In the Balkans, especially in Kosovo, one of the most intriguing issues is about memory. As you know, memory, in its acquaintance with the past, is the only tool available for the power to set up a “narrative of the present” and pave the way for an “image of the future”. Since the present is just happening in the same time you say and the future is not belonging to everyday life, the past – and, as a consequence, the memory of the past – is the basic additive to establish a narrative, to form a collective memory and to set up a prevalent ideology to define the profile of a community and justify a kind of power.
On the other hand, the social memory, in the way it dialogues with the cultural memories of a people and distinguishes itself from the different, particular and specific personal memories of a group, is a very important path to establish the collective memory and a decisive discourse to forge a national memory, which is at the beginning of the “common sense” of a nation. In this way, you can also afford two different approaches to the issue of memory: as a cultural environment binding people together, establishing a community, and as a political instrument for national ideology, legitimizing a power-scheme.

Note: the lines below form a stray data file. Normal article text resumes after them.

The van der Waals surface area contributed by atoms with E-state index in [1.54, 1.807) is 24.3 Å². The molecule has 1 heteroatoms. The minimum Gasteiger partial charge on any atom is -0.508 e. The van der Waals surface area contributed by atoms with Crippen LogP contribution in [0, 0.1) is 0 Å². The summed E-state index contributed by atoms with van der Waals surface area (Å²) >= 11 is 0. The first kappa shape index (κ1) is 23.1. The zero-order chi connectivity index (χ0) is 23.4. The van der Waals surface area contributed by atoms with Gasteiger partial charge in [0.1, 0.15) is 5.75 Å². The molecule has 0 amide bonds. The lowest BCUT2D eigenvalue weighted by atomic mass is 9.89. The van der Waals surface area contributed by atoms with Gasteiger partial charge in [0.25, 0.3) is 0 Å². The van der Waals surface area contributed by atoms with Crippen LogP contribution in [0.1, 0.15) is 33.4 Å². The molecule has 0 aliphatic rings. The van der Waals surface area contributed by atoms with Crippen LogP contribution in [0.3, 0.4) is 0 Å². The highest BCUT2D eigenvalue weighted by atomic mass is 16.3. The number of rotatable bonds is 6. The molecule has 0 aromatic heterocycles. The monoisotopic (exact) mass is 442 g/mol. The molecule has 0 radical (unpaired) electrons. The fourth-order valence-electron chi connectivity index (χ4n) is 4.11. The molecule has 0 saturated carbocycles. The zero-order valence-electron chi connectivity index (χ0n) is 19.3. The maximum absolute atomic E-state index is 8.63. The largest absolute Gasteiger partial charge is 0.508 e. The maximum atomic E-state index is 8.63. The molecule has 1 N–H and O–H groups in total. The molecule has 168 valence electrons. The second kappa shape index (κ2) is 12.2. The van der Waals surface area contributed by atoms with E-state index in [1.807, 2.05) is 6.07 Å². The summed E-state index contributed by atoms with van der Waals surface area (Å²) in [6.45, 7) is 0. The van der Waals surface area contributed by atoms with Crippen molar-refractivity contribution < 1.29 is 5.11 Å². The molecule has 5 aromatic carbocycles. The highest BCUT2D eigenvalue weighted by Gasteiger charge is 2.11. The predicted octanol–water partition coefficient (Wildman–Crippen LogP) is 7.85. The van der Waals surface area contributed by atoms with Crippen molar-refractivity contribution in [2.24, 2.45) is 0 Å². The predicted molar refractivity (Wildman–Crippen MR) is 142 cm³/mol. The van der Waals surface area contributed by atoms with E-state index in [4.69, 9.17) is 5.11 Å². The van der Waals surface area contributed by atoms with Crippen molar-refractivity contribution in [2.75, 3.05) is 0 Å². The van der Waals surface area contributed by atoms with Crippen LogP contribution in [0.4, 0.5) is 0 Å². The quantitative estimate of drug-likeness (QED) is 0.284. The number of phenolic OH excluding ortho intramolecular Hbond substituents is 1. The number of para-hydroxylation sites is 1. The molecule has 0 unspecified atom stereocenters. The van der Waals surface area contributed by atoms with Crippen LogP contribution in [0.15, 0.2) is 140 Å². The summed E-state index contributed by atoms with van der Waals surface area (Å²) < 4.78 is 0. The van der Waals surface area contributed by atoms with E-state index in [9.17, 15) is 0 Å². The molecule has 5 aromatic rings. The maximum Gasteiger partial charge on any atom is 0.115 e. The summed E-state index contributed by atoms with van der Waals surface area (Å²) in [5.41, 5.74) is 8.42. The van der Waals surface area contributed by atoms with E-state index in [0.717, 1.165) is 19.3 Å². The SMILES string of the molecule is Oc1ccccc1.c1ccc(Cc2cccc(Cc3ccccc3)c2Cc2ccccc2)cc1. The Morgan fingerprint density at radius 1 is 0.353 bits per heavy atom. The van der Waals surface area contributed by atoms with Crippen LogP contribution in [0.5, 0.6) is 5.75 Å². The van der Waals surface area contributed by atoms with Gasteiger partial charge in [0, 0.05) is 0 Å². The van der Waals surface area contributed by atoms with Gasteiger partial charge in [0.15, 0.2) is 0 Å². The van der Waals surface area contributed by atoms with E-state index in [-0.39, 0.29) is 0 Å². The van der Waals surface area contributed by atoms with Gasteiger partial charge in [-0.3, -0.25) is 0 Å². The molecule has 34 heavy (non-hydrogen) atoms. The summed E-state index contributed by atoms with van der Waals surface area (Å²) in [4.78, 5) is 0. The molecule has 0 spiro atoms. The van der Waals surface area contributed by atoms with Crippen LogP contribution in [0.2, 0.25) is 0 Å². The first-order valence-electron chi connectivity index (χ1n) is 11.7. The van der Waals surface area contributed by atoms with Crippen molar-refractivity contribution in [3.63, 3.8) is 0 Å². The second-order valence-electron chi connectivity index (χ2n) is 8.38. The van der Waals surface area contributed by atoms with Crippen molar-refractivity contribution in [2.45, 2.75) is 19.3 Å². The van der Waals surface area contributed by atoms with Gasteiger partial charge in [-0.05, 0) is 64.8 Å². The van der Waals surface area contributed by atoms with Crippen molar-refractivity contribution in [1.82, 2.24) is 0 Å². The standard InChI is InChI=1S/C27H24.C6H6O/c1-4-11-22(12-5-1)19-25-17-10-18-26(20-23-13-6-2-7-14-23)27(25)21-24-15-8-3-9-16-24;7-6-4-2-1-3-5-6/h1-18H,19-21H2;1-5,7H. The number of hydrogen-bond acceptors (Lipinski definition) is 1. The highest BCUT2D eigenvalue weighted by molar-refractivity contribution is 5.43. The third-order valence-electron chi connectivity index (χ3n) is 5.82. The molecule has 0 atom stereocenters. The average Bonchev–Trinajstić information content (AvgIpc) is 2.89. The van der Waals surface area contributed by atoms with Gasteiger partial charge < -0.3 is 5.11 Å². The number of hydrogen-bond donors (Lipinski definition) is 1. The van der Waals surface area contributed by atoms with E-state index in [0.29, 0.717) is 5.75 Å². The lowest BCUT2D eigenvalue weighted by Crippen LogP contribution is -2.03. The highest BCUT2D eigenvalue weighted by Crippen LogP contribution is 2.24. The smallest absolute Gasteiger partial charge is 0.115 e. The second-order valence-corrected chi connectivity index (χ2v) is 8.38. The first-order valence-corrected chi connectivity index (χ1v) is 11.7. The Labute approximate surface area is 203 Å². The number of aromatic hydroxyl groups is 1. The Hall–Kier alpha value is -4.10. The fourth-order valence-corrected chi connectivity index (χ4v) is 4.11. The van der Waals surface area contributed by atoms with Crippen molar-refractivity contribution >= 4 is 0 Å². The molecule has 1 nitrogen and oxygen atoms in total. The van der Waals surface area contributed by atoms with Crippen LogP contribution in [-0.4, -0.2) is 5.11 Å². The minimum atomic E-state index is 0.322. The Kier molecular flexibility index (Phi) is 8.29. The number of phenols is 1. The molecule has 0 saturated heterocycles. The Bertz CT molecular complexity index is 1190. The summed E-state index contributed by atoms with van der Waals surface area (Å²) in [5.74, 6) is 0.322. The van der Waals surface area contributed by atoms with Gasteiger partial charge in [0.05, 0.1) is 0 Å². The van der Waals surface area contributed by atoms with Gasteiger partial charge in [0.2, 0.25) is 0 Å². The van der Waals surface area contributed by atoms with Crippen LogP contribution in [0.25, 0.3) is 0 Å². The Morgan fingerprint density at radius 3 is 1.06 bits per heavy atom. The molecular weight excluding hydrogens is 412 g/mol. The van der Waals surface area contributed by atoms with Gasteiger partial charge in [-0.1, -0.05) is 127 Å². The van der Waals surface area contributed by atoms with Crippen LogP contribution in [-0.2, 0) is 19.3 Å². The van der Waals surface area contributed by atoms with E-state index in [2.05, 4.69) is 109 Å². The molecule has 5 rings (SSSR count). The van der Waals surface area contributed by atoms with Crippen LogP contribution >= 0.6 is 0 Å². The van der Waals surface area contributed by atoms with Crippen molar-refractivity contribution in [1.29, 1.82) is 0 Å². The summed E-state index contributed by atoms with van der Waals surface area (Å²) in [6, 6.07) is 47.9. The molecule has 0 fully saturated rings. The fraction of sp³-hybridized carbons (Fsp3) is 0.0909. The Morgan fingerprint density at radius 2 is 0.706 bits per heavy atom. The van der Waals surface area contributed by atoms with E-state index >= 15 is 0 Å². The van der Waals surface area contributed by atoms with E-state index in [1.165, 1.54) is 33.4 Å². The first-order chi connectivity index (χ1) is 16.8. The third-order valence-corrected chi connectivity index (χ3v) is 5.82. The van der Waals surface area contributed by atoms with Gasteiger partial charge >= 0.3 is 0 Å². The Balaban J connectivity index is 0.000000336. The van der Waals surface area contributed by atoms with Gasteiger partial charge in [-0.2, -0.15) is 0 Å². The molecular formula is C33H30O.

This is true in any case; specifically true in the case of the Balkans, particularly in Kosovo, where the cultural ground and a common memory of Albanian people is based on the “Kanun” (the Code issued by the despot Lekë Dukagjini in the 15th century and coming from a tradition of norms for social life), especially for the transfer of its learning from generation to generation; while a significant depository of memories for Serbian people is relying onto the heritage of “Dušan Code” (the Code by Tsar Dušan from the 14th century, which is a base of Serbian statehood and depicted as the first Serbian Constitution).